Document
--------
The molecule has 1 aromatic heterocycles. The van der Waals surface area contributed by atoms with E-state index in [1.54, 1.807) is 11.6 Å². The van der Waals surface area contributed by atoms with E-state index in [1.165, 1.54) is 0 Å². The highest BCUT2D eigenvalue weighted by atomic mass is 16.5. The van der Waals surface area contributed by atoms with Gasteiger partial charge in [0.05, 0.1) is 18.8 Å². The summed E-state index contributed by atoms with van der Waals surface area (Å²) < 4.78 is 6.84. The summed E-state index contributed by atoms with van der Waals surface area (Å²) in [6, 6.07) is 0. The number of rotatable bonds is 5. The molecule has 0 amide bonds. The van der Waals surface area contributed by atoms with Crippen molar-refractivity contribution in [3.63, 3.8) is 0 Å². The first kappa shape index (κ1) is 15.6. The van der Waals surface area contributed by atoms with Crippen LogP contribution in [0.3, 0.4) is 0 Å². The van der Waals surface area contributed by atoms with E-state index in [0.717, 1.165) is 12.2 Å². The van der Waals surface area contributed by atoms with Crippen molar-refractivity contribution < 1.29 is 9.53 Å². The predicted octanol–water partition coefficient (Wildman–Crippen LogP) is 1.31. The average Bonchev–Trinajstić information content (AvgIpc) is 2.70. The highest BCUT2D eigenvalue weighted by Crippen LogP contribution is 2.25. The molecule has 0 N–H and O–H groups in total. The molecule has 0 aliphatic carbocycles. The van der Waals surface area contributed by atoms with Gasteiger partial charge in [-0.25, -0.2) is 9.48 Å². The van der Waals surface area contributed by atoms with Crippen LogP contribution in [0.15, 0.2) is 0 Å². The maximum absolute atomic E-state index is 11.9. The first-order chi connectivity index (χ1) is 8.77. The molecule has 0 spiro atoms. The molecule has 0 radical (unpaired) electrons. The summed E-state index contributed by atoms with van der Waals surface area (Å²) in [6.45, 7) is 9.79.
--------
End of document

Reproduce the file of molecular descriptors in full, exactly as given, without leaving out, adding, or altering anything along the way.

The molecule has 1 aromatic heterocycles. The van der Waals surface area contributed by atoms with E-state index in [1.54, 1.807) is 11.6 Å². The van der Waals surface area contributed by atoms with E-state index in [1.165, 1.54) is 0 Å². The highest BCUT2D eigenvalue weighted by atomic mass is 16.5. The van der Waals surface area contributed by atoms with Gasteiger partial charge in [0.05, 0.1) is 18.8 Å². The summed E-state index contributed by atoms with van der Waals surface area (Å²) < 4.78 is 6.84. The summed E-state index contributed by atoms with van der Waals surface area (Å²) in [6, 6.07) is 0. The number of rotatable bonds is 5. The molecule has 0 amide bonds. The van der Waals surface area contributed by atoms with Crippen molar-refractivity contribution in [3.63, 3.8) is 0 Å². The first kappa shape index (κ1) is 15.6. The van der Waals surface area contributed by atoms with Crippen LogP contribution in [0.3, 0.4) is 0 Å². The van der Waals surface area contributed by atoms with E-state index in [0.717, 1.165) is 12.2 Å². The van der Waals surface area contributed by atoms with Crippen molar-refractivity contribution < 1.29 is 9.53 Å². The predicted octanol–water partition coefficient (Wildman–Crippen LogP) is 1.31. The average Bonchev–Trinajstić information content (AvgIpc) is 2.70. The highest BCUT2D eigenvalue weighted by Crippen LogP contribution is 2.25. The molecule has 0 N–H and O–H groups in total. The molecule has 0 aliphatic carbocycles. The van der Waals surface area contributed by atoms with Gasteiger partial charge in [-0.25, -0.2) is 9.48 Å². The van der Waals surface area contributed by atoms with Crippen LogP contribution in [0.15, 0.2) is 0 Å². The maximum absolute atomic E-state index is 11.9. The first-order chi connectivity index (χ1) is 8.77. The molecule has 0 spiro atoms. The molecule has 0 radical (unpaired) electrons. The summed E-state index contributed by atoms with van der Waals surface area (Å²) in [6.45, 7) is 9.79.